The International Council for Archaeozoology (ICAZ) shell working group was proposed and subsequently established after the 2002 ICAZ conference in Durham. It consists of people from around the world who have an interest in shell recovered from archaeological deposits - whether that be as evidence of past subsistence strategies, palaeoenvironments, artefact production or a myriad of other things. Members of the working group do not need to be members of ICAZ to participate, and the focus is on the inclusive exchange of ideas within the broader archaeomalacological community.

About Us

Mission Statement

There are over 100,000 living species of mollusc, many of which have been important to humans.  The use of the phylum Mollusca has been documented in archaeological sites as early as the Middle Palaeolithic.  It has long been recognised that mollusc shells are an important zooarchaeological tool for interpreting various aspects of material culture, palaeoeconomy and the environment.  Shells originating in marine, freshwater and terrestrial environments are found in archaeological sites where they represent subsistence resources and raw materials for the manufacture of a diverse group of artefacts.  Cross-culturally, molluscs were collected as or made into artefacts, exchange items, grave goods, etc. with various symbolic meanings attached to them.  Mollusc exploitation is also manifested in the use of certain species for the production of dye and construction materials. Further, mollusc shells are often used to reconstruct the season of site occupation, as well as interpreting palaeoclimates, using isotopic and other methods.

The mission of the ICAZ Archaeomalacology Working Group is the liberal exchange of data and information about the phylum Mollusca in the zooarchaeological record, and to contribute to the methods and theory relevant to the analysis of such remains. In so doing, we seek to encourage the publication of data and information concerning the use of this very important group of animals commonly found in archaeological sites.

Background to the AMWG logo 

by Kat Szabó

cropped-22904954_10154704453251741_7912686519259265959_o-7.jpg

The AMWG logo was originally developed in 2012 by Claire Perrette for the 3rd Independent AMWG meeting in Cairns, Queensland Australia. The images drawn together derived from aspects of the material culture of the Torres Strait Islands – the island chain that spans the sea gap between Northern Australia and Papua New Guinea.

capture

The representation of the chiton was taken from a motif on a locally‐produced bamboo smoking pipe. Smoking pipes were often heavily engraved, with sea creatures being the most common of representational images that depict the range of creatures that patterned the lives of Torres Strait Islanders.  capture_1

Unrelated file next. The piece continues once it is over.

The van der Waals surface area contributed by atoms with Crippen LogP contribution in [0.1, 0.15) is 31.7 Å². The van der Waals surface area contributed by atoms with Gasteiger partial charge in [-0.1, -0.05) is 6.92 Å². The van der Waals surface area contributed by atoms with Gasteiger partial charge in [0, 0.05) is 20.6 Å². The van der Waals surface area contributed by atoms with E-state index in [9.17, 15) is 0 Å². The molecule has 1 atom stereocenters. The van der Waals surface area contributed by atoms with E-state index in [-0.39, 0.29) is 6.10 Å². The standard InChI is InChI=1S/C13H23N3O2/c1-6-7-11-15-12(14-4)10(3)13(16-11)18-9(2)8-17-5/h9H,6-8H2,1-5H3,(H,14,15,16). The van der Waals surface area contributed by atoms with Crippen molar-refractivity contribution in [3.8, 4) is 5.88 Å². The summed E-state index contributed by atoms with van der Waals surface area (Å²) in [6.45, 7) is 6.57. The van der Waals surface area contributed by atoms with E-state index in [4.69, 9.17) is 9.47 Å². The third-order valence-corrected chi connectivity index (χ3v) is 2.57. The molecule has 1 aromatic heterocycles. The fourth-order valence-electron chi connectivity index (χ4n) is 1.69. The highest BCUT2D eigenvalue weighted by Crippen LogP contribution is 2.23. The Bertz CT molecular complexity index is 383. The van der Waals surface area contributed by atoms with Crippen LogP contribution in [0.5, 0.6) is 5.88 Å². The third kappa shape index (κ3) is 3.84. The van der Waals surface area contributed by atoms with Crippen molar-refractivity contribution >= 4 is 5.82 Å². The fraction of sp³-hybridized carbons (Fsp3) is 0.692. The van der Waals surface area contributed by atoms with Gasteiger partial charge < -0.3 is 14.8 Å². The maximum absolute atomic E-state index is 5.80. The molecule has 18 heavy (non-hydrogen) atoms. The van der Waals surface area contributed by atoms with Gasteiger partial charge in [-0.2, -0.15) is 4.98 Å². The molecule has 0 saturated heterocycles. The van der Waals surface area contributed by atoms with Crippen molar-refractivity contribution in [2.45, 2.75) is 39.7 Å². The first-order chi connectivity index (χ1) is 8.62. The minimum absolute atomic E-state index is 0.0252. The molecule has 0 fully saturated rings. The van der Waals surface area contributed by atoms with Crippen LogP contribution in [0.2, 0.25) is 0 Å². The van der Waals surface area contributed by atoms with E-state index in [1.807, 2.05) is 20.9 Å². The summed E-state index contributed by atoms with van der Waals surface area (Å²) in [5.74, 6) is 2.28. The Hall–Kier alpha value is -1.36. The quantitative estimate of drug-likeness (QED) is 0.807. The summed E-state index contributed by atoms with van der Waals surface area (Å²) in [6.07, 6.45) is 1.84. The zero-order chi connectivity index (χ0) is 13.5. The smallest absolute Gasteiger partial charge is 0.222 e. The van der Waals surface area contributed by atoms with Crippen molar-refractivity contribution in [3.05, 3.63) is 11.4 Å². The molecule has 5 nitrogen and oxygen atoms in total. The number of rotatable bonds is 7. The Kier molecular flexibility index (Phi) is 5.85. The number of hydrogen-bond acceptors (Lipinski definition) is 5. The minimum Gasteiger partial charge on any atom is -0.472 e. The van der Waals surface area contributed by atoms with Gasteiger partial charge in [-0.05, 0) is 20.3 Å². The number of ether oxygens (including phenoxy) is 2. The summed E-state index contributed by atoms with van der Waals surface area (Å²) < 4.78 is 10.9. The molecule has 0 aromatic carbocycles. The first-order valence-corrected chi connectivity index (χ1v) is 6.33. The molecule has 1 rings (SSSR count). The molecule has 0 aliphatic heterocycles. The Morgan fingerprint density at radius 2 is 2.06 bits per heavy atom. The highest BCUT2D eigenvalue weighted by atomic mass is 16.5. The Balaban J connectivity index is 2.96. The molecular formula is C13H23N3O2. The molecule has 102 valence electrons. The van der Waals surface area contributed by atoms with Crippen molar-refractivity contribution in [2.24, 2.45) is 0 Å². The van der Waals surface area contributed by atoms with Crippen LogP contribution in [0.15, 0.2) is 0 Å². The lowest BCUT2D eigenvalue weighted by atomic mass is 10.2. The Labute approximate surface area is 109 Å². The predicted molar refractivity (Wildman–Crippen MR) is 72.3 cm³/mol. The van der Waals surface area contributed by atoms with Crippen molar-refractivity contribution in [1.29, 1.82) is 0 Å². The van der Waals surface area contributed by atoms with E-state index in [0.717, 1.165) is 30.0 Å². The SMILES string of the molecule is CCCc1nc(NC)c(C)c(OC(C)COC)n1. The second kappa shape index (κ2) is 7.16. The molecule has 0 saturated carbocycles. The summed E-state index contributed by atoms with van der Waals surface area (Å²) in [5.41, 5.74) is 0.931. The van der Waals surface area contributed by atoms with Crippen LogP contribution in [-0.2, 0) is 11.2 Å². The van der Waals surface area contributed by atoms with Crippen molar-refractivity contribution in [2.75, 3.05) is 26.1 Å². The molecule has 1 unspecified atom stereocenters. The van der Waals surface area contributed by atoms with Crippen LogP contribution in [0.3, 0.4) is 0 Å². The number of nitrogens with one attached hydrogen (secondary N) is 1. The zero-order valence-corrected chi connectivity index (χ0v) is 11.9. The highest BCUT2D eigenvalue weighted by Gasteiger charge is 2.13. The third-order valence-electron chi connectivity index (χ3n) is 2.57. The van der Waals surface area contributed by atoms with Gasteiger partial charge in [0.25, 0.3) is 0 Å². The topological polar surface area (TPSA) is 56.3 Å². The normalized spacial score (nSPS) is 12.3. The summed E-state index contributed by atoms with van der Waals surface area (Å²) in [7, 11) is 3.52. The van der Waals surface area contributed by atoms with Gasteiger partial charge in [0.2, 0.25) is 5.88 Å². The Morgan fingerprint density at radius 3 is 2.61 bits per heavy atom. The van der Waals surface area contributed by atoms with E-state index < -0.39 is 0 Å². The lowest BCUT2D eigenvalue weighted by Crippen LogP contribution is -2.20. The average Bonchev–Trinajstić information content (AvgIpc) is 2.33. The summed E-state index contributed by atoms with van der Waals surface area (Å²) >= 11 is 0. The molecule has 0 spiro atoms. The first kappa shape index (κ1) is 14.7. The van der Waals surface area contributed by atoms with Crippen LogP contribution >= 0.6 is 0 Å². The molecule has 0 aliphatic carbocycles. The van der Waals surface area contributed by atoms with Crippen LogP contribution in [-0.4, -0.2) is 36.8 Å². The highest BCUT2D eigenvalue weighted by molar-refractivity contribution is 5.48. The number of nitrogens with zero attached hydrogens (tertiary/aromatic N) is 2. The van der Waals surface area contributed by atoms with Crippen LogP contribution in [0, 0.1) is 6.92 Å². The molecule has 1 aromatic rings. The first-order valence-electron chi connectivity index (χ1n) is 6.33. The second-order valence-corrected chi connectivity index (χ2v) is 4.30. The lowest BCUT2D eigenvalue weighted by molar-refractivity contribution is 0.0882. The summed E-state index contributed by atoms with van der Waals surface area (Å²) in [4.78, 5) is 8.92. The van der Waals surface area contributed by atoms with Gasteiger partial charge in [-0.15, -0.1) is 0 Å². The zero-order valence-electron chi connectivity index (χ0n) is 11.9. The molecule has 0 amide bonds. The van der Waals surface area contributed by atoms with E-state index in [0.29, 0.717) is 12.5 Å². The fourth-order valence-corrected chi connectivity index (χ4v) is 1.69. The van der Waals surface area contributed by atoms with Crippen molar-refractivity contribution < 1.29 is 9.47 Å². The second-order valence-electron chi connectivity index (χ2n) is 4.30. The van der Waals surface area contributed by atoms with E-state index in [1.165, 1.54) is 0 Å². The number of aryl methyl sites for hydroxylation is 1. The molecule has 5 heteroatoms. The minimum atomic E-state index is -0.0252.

The ‘A’ and ‘M’ characters are copies ofcapture_2 geometric motifs used in body scarification. Body scarification was practised extensively on the Torres Strait Islands for magical or mourning purposes, or simply for decoration. The design was incised into the skin with a sharp piece of quartz, shell or bamboo, a specific plant juice was applied to prevent healing, and wet clay was packed into the wound to promote scarring.

capture_3

The ‘W’ character is the standard representation of a frigate bird (Fregata spp.) seen across Western Melanesia. The frigate bird is an ocean wanderer and often associated with inter-island sailing and voyaging. The frigate bird is also often considered a visitor to and from the spirit world and as such is frequently featured in death and mourning traditions. This simple presentation of a frigate bird in flight can be seen across coastal and insular Papua New Guinea and the Solomon Islands as well as the Torres Strait Islands. This particular example was carved into washstrake at the bow of a Torres Strait Island canoe. Washstrakes are plank extensions to the side of a dugout vessel to help prevent water coming over the gunwhale (top edge of the side of the boat).

capture_4

The ‘G’ character is taken from a carving seen on the washstrake at the bow of a canoe.  The washstrakes of Torres Strait Island canoes were the primary zone for ornamentation, and in addition to carving and painting in red, black, blue and white pigments, bunches of sago palm fronds and large, white Ovula ovum shells were often attached.

All of the images used in the AMWG logo were taken from Wilson, Lindsay (1988) Thathilgaw Emeret Lu: A handbook of traditional Torres Strait Islands Material Culture. Department of Education, Queensland.

The AMWG Webmasters

The original AMWG website (archaeomalacology.com) was designed, and managed for 16 years, by Kat Szabó. Kat specialised in the analysis of molluscan shell from archaeological sites; whether it be the remains of ancient meals, artefacts made from shell, or shells from the natural environment that give insights into ancient landscape. The role of webmaster was taken over by Cindy Nelson-Viljoen in January 2019. Cindy specialised in Zooarchaeology and Archaeomalacology, and is working as Post Excavation Supervisor for Brython Archaeology. The new website and updated design were heavily influenced by the original site, and much of the original content remained. In November 2019 the role of AMWG content editor was handed over to Matthew Law, senior lecturer in Environmental Change and Sustainability at Bath Spa University, and environmental archaeologist for L – P.

Create your website at WordPress.com
Get started
search previous next tag category expand menu location phone mail time cart zoom edit close